All Smithsonian museums in Washington, D.C., including the National Zoo, and in New York City continue to be closed to support the effort to contain the spread of COVID-19.
Tales of deception and trickery: A sneaky orchid seeks sexually frustrated pollinator; a battle fought by decoys; and a gender-bending zombie invasion of the Chesapeake Bay.
Explore this page to learn more about what you heard on Sidedoor, a podcast from the Smithsonian. Make sure to subscribe and write a review on iTunes! New episode every other Wednesday.
Orchids really are tricksters are heart, evolving and transforming themselves to appeal to different bugs and birds. But, and perhaps their most strategic deceit yet, is to humans. This was a new idea to us, but definitely not to Tom Mirenda. Read more about his observations about orchids as masters of disguise (PDF).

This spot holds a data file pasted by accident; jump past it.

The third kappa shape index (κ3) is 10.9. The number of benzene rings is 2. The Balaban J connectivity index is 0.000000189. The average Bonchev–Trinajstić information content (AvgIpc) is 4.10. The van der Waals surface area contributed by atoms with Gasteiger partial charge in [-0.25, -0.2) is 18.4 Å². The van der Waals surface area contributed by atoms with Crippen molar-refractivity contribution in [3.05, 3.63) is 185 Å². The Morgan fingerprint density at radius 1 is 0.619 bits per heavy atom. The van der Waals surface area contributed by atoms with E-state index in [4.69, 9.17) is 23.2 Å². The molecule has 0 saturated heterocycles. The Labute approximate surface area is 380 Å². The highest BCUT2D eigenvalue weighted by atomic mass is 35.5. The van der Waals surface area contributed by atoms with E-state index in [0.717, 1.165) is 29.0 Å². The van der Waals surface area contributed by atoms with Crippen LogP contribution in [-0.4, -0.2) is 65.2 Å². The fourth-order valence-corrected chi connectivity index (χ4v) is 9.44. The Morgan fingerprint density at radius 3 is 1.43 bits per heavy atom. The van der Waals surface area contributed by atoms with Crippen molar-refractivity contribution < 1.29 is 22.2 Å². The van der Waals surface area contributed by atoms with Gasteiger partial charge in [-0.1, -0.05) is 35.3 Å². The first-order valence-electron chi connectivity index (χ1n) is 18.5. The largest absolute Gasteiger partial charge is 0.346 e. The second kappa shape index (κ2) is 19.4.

Tom is one of many garden professionals at the Smithsonian. Smithsonian Gardens oversees more than 8,000 plant specimens in addition to being a leader in botanic scientific research. Learn more about the work of Smithsonian Gardens and how you can get involved at gardens.si.edu.
Sometimes, imposters don't want to change their image—they want to escape one completely. Operation Fortitude was the Trojan horse of wartime movements. Read the Smithsonian Magazine's article on the operation, its successful execution, and a documentary of the event filmed by PBS a few years back.
Zombie Mud Crabs
Meet the zombie in question: the Black-Fingered Mud Crab! The Smithsonian's Environmental Research Center's (SERC) marine invasive species team does all kinds of important work to protect coastlines against environmental challenges of the 21st century. While Smithsonian scientists strive to solve these complex challenges, they'd never be able to make progress without the help of hundreds of volunteers! Learn more about how you can get involved with the work of SERC through the citizens scientist project.
(Image: Zombie Mud Crab, Courtesy Cheseapeake Bay Program)